26. In 2019, Fayetteville Public Works Commission opened the first municipal community solar farm in North Carolina. NCCETC provided a technical and economic analysis for the community 1.5 MW solar photovoltaic array, including a 560 kW battery, to help the municipal utility consider the viability, costs and value of the renewable energy in an effort to meet renewable energy requirements and promote customer participation in solar.
27. NCCETC introduced its Energy and Sustainability Services (ESS) – a suite of services from the Center aimed at optimizing sustainability and energy-related objectives for business, industry, government and utilities – before hosting the first installation of the ESS Webinar Series in December 2020.
28. Solar-Plus for Electric Co-ops (SPECs) was launched in 2020 to help optimize the planning, procurement and operations of battery storage and solar-plus-storage for electric cooperatives. SPECs was selected by the U.S. Department of Energy’s National Renewable Energy Laboratory (NREL) for Round 2 of the Solar Energy Innovation Network (SEIN).
29. The Database of State Incentives for Renewables & Efficiency (DSIRE), operated by NCCETC, and EnergySage partnered to enable homeowners to find, research and receive quotes on solar installations all on the DSIRE website. Also in 2020, DSIRE announced the launch of two new research offerings through DSIRE Insight related to the Public Utility Regulatory Policies Act (PURPA) and investor-owned utility avoided cost rates.
30. At the end of 2020, NCCETC partnered with Roanoke Electric Cooperative to demonstrate cutting edge vehicle-to-grid technology. For two years the Cooperative worked with Fermata Energy to pilot the first electric vehicle charging system that meets the North American standard for two-way current as verified by Underwriters Laboratories (UL). Preliminary findings from this demonstration showed the economic potential of using bidirectional charging technologies to feed energy stored in electric vehicle batteries back to the grid or a building, especially when the grid is experiencing high demand. Now after two years, the value streams are clear.
31. As part of Governor Roy Cooper’s Executive Order (EO) 80, the North Carolina Department of Commerce commissioned a report, which was researched and produced by BVG Associates and a team of experts from Lloyds Register Energy Americas, Timmons Group and NCCETC. The full report, Building North Carolina’s Offshore Wind Supply Chain, was released in 2021 and is available online at nccommerce.com.
32. NCCETC announced the addition of incentive programs for electric vehicles and charging infrastructure to DSIRE in August of 2021. DSIRE now includes over 250 incentive programs for the purchase of electric vehicles and associated charging infrastructure.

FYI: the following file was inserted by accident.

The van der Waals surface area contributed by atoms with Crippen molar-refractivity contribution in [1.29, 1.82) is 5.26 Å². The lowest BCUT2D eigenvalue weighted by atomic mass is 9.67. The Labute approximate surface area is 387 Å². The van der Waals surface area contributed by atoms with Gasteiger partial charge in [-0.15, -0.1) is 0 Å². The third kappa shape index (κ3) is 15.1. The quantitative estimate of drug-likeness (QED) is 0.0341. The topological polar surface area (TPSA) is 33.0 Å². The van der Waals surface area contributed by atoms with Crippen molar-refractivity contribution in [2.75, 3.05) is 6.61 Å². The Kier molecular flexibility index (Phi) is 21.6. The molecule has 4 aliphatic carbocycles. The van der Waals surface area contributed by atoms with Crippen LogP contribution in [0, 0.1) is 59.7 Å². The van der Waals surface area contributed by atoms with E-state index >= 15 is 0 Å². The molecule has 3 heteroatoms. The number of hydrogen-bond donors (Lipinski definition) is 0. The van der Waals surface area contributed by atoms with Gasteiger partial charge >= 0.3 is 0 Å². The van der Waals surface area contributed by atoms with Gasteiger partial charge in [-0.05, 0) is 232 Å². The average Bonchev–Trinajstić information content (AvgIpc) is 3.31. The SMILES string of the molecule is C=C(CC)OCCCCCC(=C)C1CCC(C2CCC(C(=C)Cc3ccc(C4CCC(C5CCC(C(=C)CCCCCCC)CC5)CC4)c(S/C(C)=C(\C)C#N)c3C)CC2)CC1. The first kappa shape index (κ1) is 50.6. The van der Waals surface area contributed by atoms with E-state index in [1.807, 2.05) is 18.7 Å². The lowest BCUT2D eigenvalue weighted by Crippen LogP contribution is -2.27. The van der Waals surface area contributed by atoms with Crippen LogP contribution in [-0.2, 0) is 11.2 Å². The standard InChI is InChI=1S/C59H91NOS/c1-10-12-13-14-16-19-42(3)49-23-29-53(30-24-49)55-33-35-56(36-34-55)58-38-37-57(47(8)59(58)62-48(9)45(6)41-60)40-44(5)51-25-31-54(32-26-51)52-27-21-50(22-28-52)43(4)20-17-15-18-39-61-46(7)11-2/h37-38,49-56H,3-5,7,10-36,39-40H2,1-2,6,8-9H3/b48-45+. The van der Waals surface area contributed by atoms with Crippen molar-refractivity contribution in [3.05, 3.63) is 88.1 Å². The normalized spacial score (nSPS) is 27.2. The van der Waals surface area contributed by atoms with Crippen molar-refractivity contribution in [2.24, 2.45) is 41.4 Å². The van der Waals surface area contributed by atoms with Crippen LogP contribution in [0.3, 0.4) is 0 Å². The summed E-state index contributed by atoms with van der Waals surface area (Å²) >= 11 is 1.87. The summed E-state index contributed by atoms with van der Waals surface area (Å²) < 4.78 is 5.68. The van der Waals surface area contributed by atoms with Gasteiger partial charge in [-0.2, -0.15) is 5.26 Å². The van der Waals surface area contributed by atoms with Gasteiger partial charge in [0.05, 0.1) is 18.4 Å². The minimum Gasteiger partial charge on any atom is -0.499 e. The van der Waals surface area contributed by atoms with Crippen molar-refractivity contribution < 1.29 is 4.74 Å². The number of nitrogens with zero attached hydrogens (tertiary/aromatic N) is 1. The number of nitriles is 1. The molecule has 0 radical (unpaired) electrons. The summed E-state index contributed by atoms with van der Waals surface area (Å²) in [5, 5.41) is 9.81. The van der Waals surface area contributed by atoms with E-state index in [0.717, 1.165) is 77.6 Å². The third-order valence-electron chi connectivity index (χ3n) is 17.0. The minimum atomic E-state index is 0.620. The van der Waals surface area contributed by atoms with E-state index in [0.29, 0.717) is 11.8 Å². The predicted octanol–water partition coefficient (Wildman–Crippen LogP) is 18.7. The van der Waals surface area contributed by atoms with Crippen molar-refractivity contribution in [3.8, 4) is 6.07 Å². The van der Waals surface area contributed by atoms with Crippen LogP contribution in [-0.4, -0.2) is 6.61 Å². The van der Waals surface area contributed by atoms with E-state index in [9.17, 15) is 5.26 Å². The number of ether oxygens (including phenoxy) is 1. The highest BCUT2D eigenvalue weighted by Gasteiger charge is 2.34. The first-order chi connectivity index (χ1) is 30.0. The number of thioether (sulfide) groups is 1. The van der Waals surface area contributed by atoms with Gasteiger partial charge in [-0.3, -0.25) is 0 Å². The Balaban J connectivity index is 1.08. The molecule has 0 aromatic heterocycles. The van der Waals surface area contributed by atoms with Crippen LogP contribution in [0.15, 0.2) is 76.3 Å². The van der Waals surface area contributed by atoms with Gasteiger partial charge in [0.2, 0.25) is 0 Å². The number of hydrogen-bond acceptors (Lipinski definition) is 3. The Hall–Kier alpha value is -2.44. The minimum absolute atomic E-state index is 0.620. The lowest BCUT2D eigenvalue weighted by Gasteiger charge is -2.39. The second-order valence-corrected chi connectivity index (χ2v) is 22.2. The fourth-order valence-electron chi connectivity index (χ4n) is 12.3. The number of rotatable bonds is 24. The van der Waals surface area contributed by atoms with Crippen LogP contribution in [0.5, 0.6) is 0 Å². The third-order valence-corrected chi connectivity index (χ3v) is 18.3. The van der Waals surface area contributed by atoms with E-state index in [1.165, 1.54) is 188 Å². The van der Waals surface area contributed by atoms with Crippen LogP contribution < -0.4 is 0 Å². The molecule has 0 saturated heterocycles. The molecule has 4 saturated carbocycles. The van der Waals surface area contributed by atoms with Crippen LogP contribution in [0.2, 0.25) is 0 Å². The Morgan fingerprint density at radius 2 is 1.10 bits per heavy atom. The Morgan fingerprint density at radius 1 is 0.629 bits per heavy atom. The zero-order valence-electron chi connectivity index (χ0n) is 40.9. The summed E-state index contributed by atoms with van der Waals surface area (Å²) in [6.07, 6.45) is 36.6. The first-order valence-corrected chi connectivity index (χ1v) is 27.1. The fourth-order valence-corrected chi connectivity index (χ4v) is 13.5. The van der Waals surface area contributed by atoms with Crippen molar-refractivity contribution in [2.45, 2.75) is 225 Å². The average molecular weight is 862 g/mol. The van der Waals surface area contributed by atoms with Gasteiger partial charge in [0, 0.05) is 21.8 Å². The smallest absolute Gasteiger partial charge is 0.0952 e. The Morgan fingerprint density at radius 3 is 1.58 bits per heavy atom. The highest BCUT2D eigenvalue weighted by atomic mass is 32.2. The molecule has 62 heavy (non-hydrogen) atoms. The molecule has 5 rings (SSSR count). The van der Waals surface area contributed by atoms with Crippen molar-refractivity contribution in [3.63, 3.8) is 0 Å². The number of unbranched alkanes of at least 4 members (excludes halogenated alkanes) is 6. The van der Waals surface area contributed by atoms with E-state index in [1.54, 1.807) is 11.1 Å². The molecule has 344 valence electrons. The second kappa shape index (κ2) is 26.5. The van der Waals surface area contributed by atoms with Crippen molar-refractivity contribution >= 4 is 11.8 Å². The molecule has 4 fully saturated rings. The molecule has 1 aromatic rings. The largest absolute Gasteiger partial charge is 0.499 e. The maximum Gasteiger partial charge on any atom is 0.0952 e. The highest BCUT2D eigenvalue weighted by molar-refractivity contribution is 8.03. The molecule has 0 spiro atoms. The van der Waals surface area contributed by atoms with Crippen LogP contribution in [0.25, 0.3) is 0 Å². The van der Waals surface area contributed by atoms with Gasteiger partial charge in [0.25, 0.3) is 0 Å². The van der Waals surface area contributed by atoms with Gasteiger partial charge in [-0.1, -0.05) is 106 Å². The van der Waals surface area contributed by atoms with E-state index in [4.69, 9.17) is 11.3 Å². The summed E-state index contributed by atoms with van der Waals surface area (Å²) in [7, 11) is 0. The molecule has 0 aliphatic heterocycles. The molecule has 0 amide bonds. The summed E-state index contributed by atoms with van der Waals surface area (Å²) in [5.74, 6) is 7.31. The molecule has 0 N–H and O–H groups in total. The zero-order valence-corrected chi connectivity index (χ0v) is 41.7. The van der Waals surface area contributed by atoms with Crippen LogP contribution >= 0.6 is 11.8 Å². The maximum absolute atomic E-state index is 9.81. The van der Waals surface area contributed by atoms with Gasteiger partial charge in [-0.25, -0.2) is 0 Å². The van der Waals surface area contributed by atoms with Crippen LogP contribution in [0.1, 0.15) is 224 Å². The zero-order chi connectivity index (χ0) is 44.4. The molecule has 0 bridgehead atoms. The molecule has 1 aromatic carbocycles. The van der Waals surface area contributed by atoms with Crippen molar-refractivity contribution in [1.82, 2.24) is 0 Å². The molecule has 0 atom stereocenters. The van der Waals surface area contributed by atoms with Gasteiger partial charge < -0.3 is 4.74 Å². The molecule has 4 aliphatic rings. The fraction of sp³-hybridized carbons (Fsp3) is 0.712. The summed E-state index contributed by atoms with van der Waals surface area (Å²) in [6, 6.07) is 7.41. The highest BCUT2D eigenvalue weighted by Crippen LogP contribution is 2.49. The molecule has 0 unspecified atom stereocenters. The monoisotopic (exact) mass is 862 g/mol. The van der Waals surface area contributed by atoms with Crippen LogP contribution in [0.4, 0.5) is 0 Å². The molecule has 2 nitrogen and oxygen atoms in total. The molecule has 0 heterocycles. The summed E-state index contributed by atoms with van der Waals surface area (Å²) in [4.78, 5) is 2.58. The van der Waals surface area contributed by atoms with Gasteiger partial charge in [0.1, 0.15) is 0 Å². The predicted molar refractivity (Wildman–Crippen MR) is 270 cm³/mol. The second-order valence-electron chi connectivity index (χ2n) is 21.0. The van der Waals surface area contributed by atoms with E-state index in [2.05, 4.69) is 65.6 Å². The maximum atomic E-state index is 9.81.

33. The two-year project “Planning an Affordable, Resilient, and Sustainable Grid in North Carolina” (PARSG), concluded in 2022. The project began in 2019 after North Carolina received a competitive award of $300,000 from the U.S. Department of Energy. PARSG is a joint project by the N.C. Department of Environmental Quality (DEQ), UNC Charlotte’s Energy Production Infrastructure Center (EPIC), and NCCETC. The project included opportunities for interested stakeholders to review metrics developed by the research team and provide input into an advanced grid scenario focused on enabling a more decentralized resilient grid, including micro/mini grids that can support critical services, such as hospitals, in the case of power outages. As part of PARSG, NCCETC partnered with New Hanover County to conduct resiliency analyses of local facilities and provide potential solutions which could ensure a reduction in the cumulative hours customers are without power after an outage.
34. Staff from the NCCETC served as SolSmart advisors to provide technical assistance to communities in North Carolina, South Carolina and Florida to help them receive a national SolSmart designation of Gold, Silver or Bronze based on actions across permitting and inspection, planning and zoning, government operations, community management and market development. The designation recognizes communities that have taken bold steps to encourage solar energy growth and remove obstacles to solar development. There are 19 communities in the Carolinas – 3 in South Carolina and 16 in North Carolina – that have achieved SolSmart designation as of April 2022.
35. In October 2022, NCCETC concluded two projects focused on community solar access and achieving resilience benefits for low and moderate-income communities. The projects – Community Solar Access for Low and Moderate-Income Utility Customers, and Achieving Resilience Benefits Through Utility Solar + Storage Deployment in Low-Income Communities – were funded through the American Rescue Plan Act (ARPA).